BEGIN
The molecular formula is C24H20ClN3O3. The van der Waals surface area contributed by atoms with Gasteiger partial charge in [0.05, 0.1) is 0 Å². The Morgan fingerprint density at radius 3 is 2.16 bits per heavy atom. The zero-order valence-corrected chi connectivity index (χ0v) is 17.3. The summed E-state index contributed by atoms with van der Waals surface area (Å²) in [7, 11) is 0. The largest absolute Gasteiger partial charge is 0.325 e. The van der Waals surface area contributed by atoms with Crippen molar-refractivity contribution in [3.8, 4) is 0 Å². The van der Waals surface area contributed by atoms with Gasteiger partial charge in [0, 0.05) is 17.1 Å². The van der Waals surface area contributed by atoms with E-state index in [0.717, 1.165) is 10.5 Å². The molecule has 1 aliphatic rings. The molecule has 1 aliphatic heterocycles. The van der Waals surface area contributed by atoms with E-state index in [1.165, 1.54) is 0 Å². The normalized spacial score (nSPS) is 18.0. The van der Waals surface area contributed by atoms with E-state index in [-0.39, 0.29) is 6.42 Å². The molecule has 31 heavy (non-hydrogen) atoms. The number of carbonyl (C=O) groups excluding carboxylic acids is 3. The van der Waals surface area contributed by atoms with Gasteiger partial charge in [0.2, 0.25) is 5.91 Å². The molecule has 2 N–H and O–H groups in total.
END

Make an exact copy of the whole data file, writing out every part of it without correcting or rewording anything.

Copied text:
The molecular formula is C24H20ClN3O3. The van der Waals surface area contributed by atoms with Gasteiger partial charge in [0.05, 0.1) is 0 Å². The Morgan fingerprint density at radius 3 is 2.16 bits per heavy atom. The zero-order valence-corrected chi connectivity index (χ0v) is 17.3. The summed E-state index contributed by atoms with van der Waals surface area (Å²) in [7, 11) is 0. The largest absolute Gasteiger partial charge is 0.325 e. The van der Waals surface area contributed by atoms with Crippen molar-refractivity contribution in [3.8, 4) is 0 Å². The van der Waals surface area contributed by atoms with Gasteiger partial charge in [0, 0.05) is 17.1 Å². The van der Waals surface area contributed by atoms with E-state index in [0.717, 1.165) is 10.5 Å². The molecule has 1 aliphatic rings. The molecule has 1 aliphatic heterocycles. The van der Waals surface area contributed by atoms with E-state index in [1.165, 1.54) is 0 Å². The normalized spacial score (nSPS) is 18.0. The van der Waals surface area contributed by atoms with E-state index in [-0.39, 0.29) is 6.42 Å². The molecule has 31 heavy (non-hydrogen) atoms. The number of carbonyl (C=O) groups excluding carboxylic acids is 3. The van der Waals surface area contributed by atoms with Gasteiger partial charge in [0.2, 0.25) is 5.91 Å². The molecule has 2 N–H and O–H groups in total.